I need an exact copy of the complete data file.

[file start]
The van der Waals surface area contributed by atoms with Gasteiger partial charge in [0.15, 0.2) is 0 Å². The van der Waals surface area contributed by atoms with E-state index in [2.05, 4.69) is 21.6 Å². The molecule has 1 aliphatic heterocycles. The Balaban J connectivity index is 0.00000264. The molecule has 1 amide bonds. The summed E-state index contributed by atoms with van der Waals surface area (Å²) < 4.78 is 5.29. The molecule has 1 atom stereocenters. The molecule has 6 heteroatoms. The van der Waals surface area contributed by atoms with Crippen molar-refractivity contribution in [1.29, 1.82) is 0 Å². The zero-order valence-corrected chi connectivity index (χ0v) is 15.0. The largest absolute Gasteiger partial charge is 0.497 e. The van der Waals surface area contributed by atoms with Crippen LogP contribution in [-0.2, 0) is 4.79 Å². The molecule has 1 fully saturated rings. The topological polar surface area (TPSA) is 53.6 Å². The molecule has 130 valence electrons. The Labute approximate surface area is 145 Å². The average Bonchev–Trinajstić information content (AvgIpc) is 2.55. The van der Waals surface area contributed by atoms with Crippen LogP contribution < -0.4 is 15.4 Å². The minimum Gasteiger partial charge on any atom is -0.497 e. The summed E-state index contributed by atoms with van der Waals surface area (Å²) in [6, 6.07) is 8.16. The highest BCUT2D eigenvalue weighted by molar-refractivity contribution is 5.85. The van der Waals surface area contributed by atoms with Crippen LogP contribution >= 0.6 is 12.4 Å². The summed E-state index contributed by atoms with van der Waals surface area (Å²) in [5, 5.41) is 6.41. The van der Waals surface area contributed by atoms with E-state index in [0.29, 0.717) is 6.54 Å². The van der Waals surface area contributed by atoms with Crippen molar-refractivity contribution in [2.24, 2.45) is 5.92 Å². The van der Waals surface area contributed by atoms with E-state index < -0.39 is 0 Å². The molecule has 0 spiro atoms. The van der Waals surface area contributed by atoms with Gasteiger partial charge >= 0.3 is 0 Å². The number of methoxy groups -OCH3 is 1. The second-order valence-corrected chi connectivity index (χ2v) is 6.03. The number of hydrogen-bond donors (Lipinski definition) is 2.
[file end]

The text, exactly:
The van der Waals surface area contributed by atoms with Gasteiger partial charge in [0.15, 0.2) is 0 Å². The van der Waals surface area contributed by atoms with E-state index in [2.05, 4.69) is 21.6 Å². The molecule has 1 aliphatic heterocycles. The Balaban J connectivity index is 0.00000264. The molecule has 1 amide bonds. The summed E-state index contributed by atoms with van der Waals surface area (Å²) < 4.78 is 5.29. The molecule has 1 atom stereocenters. The molecule has 6 heteroatoms. The van der Waals surface area contributed by atoms with Crippen molar-refractivity contribution in [1.29, 1.82) is 0 Å². The zero-order valence-corrected chi connectivity index (χ0v) is 15.0. The largest absolute Gasteiger partial charge is 0.497 e. The van der Waals surface area contributed by atoms with Crippen LogP contribution in [-0.2, 0) is 4.79 Å². The molecule has 1 fully saturated rings. The topological polar surface area (TPSA) is 53.6 Å². The molecule has 130 valence electrons. The Labute approximate surface area is 145 Å². The average Bonchev–Trinajstić information content (AvgIpc) is 2.55. The van der Waals surface area contributed by atoms with Crippen LogP contribution < -0.4 is 15.4 Å². The minimum Gasteiger partial charge on any atom is -0.497 e. The summed E-state index contributed by atoms with van der Waals surface area (Å²) in [6, 6.07) is 8.16. The highest BCUT2D eigenvalue weighted by molar-refractivity contribution is 5.85. The van der Waals surface area contributed by atoms with Crippen LogP contribution >= 0.6 is 12.4 Å². The summed E-state index contributed by atoms with van der Waals surface area (Å²) in [5, 5.41) is 6.41. The van der Waals surface area contributed by atoms with E-state index in [0.29, 0.717) is 6.54 Å². The van der Waals surface area contributed by atoms with Crippen molar-refractivity contribution in [2.24, 2.45) is 5.92 Å². The van der Waals surface area contributed by atoms with E-state index < -0.39 is 0 Å². The molecule has 0 spiro atoms. The van der Waals surface area contributed by atoms with Gasteiger partial charge >= 0.3 is 0 Å². The number of methoxy groups -OCH3 is 1. The second-order valence-corrected chi connectivity index (χ2v) is 6.03. The number of hydrogen-bond donors (Lipinski definition) is 2.